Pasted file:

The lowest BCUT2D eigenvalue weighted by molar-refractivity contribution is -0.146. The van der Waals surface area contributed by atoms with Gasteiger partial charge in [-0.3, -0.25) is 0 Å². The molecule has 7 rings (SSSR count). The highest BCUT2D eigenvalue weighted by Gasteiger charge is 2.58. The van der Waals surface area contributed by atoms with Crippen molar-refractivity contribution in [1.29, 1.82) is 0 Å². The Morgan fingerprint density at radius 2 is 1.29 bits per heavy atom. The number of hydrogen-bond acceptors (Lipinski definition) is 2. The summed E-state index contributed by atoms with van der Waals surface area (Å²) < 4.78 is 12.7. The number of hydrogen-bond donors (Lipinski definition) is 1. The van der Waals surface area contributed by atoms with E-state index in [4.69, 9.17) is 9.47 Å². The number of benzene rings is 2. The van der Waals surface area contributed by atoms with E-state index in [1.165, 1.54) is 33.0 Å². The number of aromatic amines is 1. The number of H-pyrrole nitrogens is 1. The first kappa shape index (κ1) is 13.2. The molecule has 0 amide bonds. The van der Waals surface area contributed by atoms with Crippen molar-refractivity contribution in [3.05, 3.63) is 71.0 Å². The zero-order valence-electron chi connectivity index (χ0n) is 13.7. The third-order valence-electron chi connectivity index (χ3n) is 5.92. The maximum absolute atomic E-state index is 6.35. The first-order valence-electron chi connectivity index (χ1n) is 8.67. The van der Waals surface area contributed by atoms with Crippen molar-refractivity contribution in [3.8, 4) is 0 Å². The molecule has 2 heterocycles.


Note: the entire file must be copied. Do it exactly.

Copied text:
The lowest BCUT2D eigenvalue weighted by molar-refractivity contribution is -0.146. The van der Waals surface area contributed by atoms with Gasteiger partial charge in [-0.3, -0.25) is 0 Å². The molecule has 7 rings (SSSR count). The highest BCUT2D eigenvalue weighted by Gasteiger charge is 2.58. The van der Waals surface area contributed by atoms with Crippen molar-refractivity contribution in [1.29, 1.82) is 0 Å². The Morgan fingerprint density at radius 2 is 1.29 bits per heavy atom. The number of hydrogen-bond acceptors (Lipinski definition) is 2. The summed E-state index contributed by atoms with van der Waals surface area (Å²) < 4.78 is 12.7. The number of hydrogen-bond donors (Lipinski definition) is 1. The van der Waals surface area contributed by atoms with E-state index in [4.69, 9.17) is 9.47 Å². The number of benzene rings is 2. The van der Waals surface area contributed by atoms with E-state index in [1.165, 1.54) is 33.0 Å². The number of aromatic amines is 1. The number of H-pyrrole nitrogens is 1. The first kappa shape index (κ1) is 13.2. The molecule has 0 amide bonds. The van der Waals surface area contributed by atoms with Crippen molar-refractivity contribution in [3.05, 3.63) is 71.0 Å². The zero-order valence-electron chi connectivity index (χ0n) is 13.7. The third-order valence-electron chi connectivity index (χ3n) is 5.92. The maximum absolute atomic E-state index is 6.35. The first-order valence-electron chi connectivity index (χ1n) is 8.67. The van der Waals surface area contributed by atoms with Crippen molar-refractivity contribution in [3.8, 4) is 0 Å². The molecule has 2 heterocycles.